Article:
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Mallory Shanahan (WHS Class of 2009)

Wesleyan's Shanahan Busy on Court, in Class

WHS Alumnus Stays Active at NWU

Two games and six practices a week is hardly enough for a pre-med student.

No. You have to throw in six YMCA games to referee on Sundays at Lincoln North Star. Add in 15 hours of senior level biology, immunology, physiology and medical ethics classes, and now you have a full schedule.

That's the plan Mallory Shanahan faces every week, and there's no desire to change.

The Nebraska Wesleyan senior drags herself out of bed Mondays to practice from 6 to 8 a.m. because that is the only way practice and class schedules work. The rest of the week, practices are in the afternoon, and usually at least one game is at home and the other on the road.

"I'm one of those people who takes books and notes with me on the bus on road trips," Shanahan said. "It all fits into my plan. And during the season it really works because I have to be strict with my schedule to get it all done."

The Wahoo grad is headed to dentistry school next year after she picks up her bachelor's degree in May.

Before then, though, she'll continue her climb up the career scoring charts, the all-time rebounding charts and the blocked shots records.

This season, Shanahan leads the team in scoring at 15.1 points a game — fifth in the Great Plains Athletic Conference. She's tops in rebounding in the conference at 9.5 boards a game and second in blocks with 28 this season.

That is impressive considering the GPAC is the best conference in women's basketball in NAIA Division II. It is even more stunning when she is leading NWU by nine points a game and six rebounds a game.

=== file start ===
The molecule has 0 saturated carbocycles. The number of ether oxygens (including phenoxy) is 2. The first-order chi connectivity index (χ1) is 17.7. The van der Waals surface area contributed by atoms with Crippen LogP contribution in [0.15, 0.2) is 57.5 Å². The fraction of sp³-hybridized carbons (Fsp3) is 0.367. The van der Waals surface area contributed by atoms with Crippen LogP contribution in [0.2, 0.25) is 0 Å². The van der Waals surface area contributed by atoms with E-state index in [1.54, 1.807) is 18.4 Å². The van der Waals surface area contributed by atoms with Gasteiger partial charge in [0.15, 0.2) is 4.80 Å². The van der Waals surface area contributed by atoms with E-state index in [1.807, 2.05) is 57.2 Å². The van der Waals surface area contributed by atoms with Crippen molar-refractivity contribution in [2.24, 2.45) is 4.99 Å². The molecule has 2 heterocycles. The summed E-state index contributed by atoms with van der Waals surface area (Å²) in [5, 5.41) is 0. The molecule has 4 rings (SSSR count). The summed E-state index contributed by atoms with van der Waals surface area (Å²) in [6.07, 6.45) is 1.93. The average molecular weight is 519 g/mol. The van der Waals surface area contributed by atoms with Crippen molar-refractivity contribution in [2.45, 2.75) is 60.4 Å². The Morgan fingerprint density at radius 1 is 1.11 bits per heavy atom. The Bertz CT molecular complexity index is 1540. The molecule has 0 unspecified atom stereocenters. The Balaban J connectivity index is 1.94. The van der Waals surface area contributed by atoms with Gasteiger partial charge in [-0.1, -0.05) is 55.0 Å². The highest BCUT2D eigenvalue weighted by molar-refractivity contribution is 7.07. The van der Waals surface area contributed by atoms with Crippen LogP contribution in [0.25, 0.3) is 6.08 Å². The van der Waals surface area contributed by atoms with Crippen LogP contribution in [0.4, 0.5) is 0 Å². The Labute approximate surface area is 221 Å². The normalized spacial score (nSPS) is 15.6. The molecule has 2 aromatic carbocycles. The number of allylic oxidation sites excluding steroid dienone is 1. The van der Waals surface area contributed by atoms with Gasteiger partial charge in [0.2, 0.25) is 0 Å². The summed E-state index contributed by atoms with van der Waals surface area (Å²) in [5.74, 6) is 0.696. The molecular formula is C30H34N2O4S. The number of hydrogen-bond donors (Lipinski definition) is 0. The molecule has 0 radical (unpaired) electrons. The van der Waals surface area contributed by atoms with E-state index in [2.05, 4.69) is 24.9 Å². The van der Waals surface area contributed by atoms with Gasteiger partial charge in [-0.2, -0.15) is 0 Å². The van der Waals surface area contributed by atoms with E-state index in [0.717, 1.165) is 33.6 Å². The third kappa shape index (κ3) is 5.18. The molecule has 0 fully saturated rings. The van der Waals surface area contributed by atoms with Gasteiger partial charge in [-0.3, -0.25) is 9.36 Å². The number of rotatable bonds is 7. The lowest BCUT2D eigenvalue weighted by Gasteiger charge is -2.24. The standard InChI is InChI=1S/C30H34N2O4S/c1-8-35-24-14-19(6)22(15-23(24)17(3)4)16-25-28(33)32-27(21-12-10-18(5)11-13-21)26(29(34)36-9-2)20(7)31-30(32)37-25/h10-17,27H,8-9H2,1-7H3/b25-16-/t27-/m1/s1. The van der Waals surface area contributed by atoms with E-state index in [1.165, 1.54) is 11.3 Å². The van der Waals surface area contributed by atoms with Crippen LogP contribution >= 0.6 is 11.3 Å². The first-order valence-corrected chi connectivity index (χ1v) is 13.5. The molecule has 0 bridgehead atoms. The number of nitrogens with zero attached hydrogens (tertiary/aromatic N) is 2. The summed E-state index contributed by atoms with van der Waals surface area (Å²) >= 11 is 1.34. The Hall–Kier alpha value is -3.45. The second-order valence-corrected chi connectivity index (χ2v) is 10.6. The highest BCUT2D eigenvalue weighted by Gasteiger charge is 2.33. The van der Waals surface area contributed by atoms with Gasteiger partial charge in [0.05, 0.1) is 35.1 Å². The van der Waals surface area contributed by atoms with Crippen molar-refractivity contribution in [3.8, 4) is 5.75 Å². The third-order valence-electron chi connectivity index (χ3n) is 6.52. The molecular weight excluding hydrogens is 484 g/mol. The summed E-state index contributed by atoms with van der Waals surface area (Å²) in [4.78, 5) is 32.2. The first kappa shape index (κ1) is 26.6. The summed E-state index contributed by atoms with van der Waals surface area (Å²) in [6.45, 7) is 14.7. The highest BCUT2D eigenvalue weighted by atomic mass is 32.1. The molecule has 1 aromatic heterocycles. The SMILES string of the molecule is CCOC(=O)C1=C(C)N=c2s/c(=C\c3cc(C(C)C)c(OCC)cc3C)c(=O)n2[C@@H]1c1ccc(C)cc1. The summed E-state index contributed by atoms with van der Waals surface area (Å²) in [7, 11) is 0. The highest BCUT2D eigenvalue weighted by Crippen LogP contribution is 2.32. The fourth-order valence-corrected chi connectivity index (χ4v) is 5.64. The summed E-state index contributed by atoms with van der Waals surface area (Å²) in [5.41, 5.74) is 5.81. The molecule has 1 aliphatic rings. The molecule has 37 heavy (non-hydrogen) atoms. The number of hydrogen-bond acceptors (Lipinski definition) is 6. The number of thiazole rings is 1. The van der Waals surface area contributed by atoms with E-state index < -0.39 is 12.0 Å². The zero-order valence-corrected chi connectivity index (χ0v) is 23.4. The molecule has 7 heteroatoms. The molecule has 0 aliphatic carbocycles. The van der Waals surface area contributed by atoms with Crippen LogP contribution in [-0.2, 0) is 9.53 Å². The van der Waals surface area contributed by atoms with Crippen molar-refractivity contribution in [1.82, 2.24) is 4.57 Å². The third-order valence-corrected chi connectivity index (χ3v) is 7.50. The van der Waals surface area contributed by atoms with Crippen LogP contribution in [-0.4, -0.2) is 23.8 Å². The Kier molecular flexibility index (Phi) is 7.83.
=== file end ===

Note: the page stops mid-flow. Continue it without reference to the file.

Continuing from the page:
The problem for the Prairie Wolves is that there are not enough Mallory Shanahans to go around. NWU is 3-17 overall and 1-14 in the GPAC. Last year, 5-20 and 2-18. Wesleyan hasn't had a winning season since 2000. Lately, the 11-16 record when Shanahan was a sophomore was as good as it got.

"We still try to win every game, and there's no way I'm quitting just because we didn't win a lot of games," Shanahan said. "We had a couple of girls quit this year. But as a senior and as a captain, we really tried to get them to stay. We talked about all the good things — we get treated well, we make really close friendships and we're playing basketball, the best we can."

Shanahan knows the ups and downs of competition.

Two games ago, she scored 26 points and became the 12th member of the 1,000-point club at NWU. The next game, she was posted under the basket, double-teamed, triple-teamed, and she mostly caught a pass, kicked it out and tried to rebound. "We didn't shoot too well and I got into foul trouble and sat out a lot, and finished with two points" in a loss to Midland University, she said. On Saturday, NWU lost 79-54 after closing to four points in the second half. Shanahan finished with 12 points and 14 rebounds — her 10th double-double of the season.

"We were playing pretty good but didn't have enough at the end of that game," Shanahan said. "We've got five games left and we can make some strides, I think."

Wesleyan plays at No. 2-ranked Concordia University on Tuesday. It finishes the season at home Feb. 13 against Doane, a team it beat two weeks ago.

"We're here because we love basketball," Shanahan said. "That's what NCAA Division III is all about. We play the NAIA schools, but unlike them we don't get paid to play with athletic scholarships. We could all quit at any time, and as we saw, some people did. But those of us who stuck around are going to give everything we've got until it's all over."

Wesleyan's Shanahan Busy on Court, in Class

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